Mission Bay, San Francisco, CA
San Francisco's Newest Neighborhood - The Opportunity of a Lifetime
Although it had been a city redevelopment area since 1998, the 303 acres of abandoned rail yard owned by Southern Pacific Railroad now known as Mission Bay was largely undeveloped until 2004. In that year, California voters passed Proposition 71, authorizing $3 billion in grants to build the California Institute of Regenerative Medicine on the site. With the stroke of a pen, California became a world leader in stem cell research and a new neighborhood was born.
The city has discussed plans for 6,000 new units nearby, and a number of exciting new developments have already been completed, including the Park Terrace community and the 235 Berry building. Mission Bay already boasts a number of amenities, including the first new public library in San Francisco in over forty years. In addition to being home to the California Institute of Regenerative Medicine, the Gap corporate headquarters are located nearby, and a number of biotech companies have leased space.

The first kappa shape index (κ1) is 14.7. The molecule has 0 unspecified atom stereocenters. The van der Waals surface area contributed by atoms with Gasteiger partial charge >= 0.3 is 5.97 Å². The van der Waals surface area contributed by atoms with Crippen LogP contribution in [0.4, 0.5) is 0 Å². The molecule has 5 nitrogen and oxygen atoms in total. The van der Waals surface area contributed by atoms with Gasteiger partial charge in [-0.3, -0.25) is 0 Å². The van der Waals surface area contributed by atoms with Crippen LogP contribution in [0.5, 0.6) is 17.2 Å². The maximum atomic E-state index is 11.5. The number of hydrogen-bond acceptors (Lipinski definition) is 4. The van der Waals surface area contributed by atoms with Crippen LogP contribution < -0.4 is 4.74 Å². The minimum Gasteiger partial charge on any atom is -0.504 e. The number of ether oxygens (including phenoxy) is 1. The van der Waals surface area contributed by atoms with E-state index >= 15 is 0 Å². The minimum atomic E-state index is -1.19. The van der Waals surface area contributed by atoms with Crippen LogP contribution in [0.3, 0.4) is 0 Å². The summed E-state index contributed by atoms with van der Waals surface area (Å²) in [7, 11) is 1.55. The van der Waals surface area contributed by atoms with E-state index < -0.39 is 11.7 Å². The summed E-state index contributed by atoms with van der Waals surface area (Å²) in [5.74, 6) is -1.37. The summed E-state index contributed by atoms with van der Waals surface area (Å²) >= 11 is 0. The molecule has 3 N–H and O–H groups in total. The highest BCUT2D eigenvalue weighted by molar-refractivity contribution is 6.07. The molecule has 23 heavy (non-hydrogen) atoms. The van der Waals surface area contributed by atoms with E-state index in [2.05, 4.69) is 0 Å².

On top of hosting a world class research center, Mission Bay has been in the news lately with the opening of San Francisco MUNI's Third Street light rail project in early 2007. The northern terminus of the new line is in Mission Bay, making it the gateway to the city's long-neglected southeastern neighborhoods.
This summary is based on individual opinions. Individual experience of the neighborhood may vary.
Buildings in Mission Bay